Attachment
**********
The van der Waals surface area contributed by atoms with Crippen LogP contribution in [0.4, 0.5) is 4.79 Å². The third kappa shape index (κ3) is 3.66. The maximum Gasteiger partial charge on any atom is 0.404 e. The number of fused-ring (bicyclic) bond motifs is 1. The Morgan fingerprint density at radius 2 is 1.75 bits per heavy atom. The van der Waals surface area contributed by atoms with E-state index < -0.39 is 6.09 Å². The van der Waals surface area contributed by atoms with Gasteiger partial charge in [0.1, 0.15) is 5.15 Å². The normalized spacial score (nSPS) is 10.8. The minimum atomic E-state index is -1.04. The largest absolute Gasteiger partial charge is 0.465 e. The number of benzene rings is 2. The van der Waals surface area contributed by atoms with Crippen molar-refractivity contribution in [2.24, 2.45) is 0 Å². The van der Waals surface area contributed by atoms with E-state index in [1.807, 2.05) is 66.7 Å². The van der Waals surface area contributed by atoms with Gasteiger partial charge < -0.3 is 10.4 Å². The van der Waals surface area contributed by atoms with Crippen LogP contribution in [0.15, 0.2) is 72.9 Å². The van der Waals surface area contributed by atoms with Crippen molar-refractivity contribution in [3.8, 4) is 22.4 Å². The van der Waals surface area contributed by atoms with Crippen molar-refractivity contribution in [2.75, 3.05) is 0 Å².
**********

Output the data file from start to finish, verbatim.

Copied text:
The van der Waals surface area contributed by atoms with Crippen LogP contribution in [0.4, 0.5) is 4.79 Å². The third kappa shape index (κ3) is 3.66. The maximum Gasteiger partial charge on any atom is 0.404 e. The number of fused-ring (bicyclic) bond motifs is 1. The Morgan fingerprint density at radius 2 is 1.75 bits per heavy atom. The van der Waals surface area contributed by atoms with E-state index < -0.39 is 6.09 Å². The van der Waals surface area contributed by atoms with Gasteiger partial charge in [0.1, 0.15) is 5.15 Å². The normalized spacial score (nSPS) is 10.8. The minimum atomic E-state index is -1.04. The largest absolute Gasteiger partial charge is 0.465 e. The number of benzene rings is 2. The van der Waals surface area contributed by atoms with Crippen molar-refractivity contribution in [2.24, 2.45) is 0 Å². The van der Waals surface area contributed by atoms with E-state index in [1.807, 2.05) is 66.7 Å². The van der Waals surface area contributed by atoms with Gasteiger partial charge < -0.3 is 10.4 Å². The van der Waals surface area contributed by atoms with Crippen LogP contribution in [0.15, 0.2) is 72.9 Å². The van der Waals surface area contributed by atoms with Crippen molar-refractivity contribution in [3.8, 4) is 22.4 Å². The van der Waals surface area contributed by atoms with Crippen molar-refractivity contribution in [2.75, 3.05) is 0 Å².